IPEX Syndrome


Immune dysregulation, polyendocrinopathy, enteropathy, X-linked syndrome, more commonly known as IPEX syndrome, is a rare genetic disorder that can present early in life with diabetes, diarrhea and eczema. The condition is extremely rare, affecting about 1 in every 1.6 million people, and most often presents in early infancy.

The syndrome is characterized by severe enteropathy, chronic dermatitis, early onset type I diabetes mellitus (T1DM), thyroid disease and other autoimmune symptoms.

In most cases, IPEX syndrome is caused by variations in the FOXP3 gene, which guides the production of regulatory T cells, a type of immune cells. Without a normal FOXP3 gene, other immune cells in the body mistakenly attack healthy tissues.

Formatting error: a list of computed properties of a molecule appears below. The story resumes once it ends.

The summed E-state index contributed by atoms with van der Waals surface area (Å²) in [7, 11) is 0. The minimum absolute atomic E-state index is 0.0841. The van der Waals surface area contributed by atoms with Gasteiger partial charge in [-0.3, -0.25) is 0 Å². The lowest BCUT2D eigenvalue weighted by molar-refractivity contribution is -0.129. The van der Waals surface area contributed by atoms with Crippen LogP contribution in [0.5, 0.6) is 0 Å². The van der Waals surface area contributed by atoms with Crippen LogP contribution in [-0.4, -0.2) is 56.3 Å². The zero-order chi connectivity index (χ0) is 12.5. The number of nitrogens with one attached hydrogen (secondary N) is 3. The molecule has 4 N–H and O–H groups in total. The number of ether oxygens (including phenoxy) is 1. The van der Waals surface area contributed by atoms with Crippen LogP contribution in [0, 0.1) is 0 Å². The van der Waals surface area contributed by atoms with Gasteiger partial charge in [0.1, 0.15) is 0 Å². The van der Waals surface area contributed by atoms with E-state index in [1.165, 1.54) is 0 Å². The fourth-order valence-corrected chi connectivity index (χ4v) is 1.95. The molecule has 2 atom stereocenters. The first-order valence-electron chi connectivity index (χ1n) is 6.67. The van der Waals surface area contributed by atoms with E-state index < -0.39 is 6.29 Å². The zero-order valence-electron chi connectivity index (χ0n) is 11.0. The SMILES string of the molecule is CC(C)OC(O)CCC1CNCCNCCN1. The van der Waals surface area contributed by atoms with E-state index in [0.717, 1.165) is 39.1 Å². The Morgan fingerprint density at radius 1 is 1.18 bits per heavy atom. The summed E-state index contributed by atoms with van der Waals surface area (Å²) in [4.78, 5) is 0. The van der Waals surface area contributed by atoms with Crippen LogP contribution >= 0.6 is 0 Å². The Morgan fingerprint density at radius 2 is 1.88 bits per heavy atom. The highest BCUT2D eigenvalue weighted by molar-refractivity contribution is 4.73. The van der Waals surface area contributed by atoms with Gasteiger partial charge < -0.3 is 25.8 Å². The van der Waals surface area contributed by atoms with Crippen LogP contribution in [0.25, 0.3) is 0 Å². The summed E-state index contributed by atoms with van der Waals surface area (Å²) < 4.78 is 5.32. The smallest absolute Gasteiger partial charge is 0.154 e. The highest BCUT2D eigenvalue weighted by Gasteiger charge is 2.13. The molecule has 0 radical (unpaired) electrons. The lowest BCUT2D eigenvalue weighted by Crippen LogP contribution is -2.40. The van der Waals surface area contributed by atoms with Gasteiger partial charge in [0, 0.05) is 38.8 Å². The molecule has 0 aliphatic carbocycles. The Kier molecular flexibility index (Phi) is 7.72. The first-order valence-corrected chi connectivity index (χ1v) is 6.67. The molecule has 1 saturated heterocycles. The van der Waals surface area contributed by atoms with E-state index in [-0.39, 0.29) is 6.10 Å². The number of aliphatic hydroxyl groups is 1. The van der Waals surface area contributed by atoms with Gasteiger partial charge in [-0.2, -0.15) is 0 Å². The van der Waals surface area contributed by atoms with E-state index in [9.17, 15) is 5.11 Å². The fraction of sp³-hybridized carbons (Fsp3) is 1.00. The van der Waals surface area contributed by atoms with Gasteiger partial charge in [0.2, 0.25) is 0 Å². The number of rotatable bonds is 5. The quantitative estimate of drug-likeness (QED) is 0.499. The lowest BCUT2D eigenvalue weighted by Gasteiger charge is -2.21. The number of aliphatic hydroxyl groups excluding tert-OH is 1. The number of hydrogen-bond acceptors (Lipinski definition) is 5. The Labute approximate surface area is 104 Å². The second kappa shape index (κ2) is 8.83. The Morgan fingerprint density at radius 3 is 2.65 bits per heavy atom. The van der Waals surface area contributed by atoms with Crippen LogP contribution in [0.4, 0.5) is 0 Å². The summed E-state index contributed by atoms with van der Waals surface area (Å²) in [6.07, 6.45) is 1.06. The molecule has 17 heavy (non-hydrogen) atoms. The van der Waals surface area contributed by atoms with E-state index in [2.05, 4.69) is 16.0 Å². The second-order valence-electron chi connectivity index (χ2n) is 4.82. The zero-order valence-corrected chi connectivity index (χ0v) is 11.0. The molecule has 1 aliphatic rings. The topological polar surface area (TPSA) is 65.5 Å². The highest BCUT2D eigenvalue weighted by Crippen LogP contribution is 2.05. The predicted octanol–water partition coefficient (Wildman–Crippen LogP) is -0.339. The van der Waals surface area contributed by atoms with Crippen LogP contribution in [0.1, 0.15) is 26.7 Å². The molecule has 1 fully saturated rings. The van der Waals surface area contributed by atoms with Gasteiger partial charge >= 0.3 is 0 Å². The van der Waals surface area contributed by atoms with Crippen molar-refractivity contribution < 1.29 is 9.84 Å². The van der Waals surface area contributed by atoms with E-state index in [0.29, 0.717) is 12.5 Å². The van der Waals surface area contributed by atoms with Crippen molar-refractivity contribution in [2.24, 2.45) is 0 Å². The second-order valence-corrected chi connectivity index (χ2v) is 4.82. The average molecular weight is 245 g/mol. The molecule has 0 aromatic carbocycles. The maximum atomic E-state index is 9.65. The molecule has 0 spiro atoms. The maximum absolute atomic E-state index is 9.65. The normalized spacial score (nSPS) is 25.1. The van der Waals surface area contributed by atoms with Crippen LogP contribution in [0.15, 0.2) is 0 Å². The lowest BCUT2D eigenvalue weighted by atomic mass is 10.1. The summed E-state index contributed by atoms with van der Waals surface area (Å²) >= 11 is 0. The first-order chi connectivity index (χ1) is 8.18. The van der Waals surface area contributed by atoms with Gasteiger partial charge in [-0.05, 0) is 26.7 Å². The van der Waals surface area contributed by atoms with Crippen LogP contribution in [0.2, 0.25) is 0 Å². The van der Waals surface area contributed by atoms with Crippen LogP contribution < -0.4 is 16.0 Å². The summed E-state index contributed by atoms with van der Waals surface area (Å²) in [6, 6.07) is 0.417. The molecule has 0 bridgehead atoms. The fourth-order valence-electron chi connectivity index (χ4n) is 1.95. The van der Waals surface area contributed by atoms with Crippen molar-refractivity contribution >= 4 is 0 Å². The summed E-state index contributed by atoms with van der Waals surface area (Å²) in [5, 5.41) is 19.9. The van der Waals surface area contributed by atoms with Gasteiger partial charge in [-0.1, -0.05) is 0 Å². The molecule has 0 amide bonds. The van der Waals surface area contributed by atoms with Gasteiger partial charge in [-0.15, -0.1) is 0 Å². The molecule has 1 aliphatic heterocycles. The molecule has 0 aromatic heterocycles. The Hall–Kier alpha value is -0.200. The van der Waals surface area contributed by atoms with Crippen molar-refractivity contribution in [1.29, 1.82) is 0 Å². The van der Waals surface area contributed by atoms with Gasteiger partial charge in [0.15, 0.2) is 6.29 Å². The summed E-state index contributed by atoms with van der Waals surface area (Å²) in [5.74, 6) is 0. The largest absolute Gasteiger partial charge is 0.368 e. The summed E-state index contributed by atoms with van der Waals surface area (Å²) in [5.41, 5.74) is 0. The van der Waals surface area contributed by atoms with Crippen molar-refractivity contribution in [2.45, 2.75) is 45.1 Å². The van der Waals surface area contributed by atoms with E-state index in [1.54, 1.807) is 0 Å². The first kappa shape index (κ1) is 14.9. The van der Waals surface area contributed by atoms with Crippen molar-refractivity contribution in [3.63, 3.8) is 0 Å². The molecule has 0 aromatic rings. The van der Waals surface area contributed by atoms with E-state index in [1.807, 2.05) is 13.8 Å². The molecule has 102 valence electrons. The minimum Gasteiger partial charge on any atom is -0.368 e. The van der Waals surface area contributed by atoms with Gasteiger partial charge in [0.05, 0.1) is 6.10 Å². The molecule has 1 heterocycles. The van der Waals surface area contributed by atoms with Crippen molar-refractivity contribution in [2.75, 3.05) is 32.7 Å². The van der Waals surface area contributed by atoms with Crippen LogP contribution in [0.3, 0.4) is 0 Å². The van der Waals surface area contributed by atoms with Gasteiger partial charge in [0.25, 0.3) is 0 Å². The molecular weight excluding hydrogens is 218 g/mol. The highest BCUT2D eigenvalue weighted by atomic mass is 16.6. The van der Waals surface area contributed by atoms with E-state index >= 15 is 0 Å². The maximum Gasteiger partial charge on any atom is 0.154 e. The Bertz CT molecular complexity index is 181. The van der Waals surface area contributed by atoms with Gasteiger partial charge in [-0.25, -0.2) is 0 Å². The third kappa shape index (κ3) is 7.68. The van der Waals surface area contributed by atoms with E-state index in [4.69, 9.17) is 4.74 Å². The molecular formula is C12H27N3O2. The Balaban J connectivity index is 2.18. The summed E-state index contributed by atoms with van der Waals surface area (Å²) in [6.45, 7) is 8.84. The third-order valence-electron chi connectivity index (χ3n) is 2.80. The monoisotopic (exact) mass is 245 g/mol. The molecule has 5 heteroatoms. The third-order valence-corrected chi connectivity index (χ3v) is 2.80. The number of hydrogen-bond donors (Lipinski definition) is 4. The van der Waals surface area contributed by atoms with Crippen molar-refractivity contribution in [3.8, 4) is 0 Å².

The FOXP3 gene is carried on the X chromosome and almost exclusively affects boys, who only have one X chromosome (girls can be carriers of this condition). Children with IPEX syndrome are typically treated with immunosuppressive medications, with varying levels of success.

IPEX syndrome is also known as X-linked autoimmunity-allergic dysregulation syndrome (XLAAD), IDDM secretory diarrhea syndrome and XPID.